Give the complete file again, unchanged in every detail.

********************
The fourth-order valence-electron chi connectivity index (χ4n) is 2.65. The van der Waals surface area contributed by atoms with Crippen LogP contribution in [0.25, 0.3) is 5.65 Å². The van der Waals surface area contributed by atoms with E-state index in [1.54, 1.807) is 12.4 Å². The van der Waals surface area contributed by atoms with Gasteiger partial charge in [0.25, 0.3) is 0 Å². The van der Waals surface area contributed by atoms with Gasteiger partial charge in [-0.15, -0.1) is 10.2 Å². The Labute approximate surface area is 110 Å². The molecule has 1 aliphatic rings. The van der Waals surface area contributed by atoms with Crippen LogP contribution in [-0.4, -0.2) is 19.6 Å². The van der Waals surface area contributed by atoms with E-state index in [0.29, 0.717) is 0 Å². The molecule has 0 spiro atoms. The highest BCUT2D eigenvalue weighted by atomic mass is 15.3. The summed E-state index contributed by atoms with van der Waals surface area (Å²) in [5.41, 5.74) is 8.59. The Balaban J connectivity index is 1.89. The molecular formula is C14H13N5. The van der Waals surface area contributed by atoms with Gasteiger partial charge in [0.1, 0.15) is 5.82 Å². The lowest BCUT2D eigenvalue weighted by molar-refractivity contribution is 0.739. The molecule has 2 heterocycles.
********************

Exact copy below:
The fourth-order valence-electron chi connectivity index (χ4n) is 2.65. The van der Waals surface area contributed by atoms with Crippen LogP contribution in [0.25, 0.3) is 5.65 Å². The van der Waals surface area contributed by atoms with E-state index in [1.54, 1.807) is 12.4 Å². The van der Waals surface area contributed by atoms with Gasteiger partial charge in [0.25, 0.3) is 0 Å². The van der Waals surface area contributed by atoms with Gasteiger partial charge in [-0.15, -0.1) is 10.2 Å². The Labute approximate surface area is 110 Å². The molecule has 1 aliphatic rings. The van der Waals surface area contributed by atoms with Crippen LogP contribution in [-0.4, -0.2) is 19.6 Å². The van der Waals surface area contributed by atoms with E-state index in [0.29, 0.717) is 0 Å². The molecule has 0 spiro atoms. The highest BCUT2D eigenvalue weighted by atomic mass is 15.3. The summed E-state index contributed by atoms with van der Waals surface area (Å²) in [5.41, 5.74) is 8.59. The Balaban J connectivity index is 1.89. The molecular formula is C14H13N5. The van der Waals surface area contributed by atoms with Gasteiger partial charge in [0.1, 0.15) is 5.82 Å². The lowest BCUT2D eigenvalue weighted by molar-refractivity contribution is 0.739. The molecule has 2 heterocycles.